Fabricating your own pinball plastics and lane guides

As work continues on the restoration of the Bally Mr. & Mrs. Pac Man machine, I have run into a problem.  I got the machine working, but after playing a few games I noticed the ball getting stuck next to the lower left flipper.  The problem is, this game used a piece of plastic as part of the rail guide that had one end chipped off, forming a crevice the ball would constantly get stuck on.  This is not a printed plastic and this game doesn’t have a whole lot of available spare parts for purchase at various places, so my main option is to fabricate my own lane guide…

After a quick trip to the hardware store to pick up the parts, I show off one of the cool tools in my workshop…

After cutting out the plexi piece, let’s see how it looks…


Fixing a dead dot matrix display board

The other day the DMD just went “poof” on one of my machines.  After doing a little research, and checking connections and things, I realized the DMD board died.  In this installment, I walk through the process of rebuilding the power supply-portion of a Bally/Williams WPC DMD board.  In part 1 I describe what I’m doing and introduce you to the tools I’m using.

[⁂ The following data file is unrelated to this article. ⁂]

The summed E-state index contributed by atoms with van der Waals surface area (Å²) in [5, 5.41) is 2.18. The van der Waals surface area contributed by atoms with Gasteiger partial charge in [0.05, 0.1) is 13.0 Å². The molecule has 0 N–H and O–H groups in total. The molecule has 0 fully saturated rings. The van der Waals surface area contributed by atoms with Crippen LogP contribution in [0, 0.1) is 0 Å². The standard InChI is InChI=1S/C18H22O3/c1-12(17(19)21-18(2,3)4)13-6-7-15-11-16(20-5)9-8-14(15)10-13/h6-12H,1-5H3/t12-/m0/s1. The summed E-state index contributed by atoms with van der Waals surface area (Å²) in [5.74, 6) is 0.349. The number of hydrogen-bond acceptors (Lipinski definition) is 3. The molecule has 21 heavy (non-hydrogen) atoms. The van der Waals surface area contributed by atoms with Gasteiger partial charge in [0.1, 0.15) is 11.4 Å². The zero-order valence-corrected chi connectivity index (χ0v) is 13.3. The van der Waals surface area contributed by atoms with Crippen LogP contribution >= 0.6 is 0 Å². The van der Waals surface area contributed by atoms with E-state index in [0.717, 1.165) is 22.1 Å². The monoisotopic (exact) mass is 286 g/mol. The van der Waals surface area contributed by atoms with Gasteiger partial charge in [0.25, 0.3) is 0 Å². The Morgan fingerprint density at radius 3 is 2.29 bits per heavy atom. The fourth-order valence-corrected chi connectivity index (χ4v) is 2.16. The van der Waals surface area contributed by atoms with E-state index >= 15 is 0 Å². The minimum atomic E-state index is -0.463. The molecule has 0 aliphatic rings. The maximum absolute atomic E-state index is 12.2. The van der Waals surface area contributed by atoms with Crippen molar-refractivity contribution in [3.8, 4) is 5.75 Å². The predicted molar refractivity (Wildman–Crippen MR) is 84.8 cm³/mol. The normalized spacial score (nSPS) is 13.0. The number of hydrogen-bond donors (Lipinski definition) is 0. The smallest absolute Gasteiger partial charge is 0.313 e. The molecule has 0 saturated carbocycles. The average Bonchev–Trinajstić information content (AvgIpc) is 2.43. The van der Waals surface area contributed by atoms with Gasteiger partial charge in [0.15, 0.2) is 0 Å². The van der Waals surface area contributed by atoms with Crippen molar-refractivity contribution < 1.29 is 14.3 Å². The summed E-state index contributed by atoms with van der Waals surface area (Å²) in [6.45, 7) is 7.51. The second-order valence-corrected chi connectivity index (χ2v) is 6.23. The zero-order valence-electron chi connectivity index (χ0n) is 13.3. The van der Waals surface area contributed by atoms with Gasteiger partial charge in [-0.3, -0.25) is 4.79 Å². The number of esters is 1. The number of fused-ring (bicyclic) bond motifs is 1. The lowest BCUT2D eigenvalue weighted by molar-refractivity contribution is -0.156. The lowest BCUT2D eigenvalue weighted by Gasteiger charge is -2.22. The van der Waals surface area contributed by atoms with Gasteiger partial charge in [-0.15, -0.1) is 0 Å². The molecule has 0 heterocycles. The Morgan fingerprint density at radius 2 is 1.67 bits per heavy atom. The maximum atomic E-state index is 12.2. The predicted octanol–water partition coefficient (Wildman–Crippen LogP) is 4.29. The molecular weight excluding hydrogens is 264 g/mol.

Next up, let’s talk about using a meter to check circuit board traces as we go along..

Desoldering and replacing components.

Now the moment of truth!  One thing I want to add is pay very close attention to each item you are replacing on these boards.  Two diodes, capacitors or transistors may look alike, but have slightly different values or part #s.  The three power transistors and the diodes are not all the same.  You may have to bust out a magnifying glass to note the different in the markings on each part.  This should also be cross-referenced with the schematics and/or parts list from the game manual.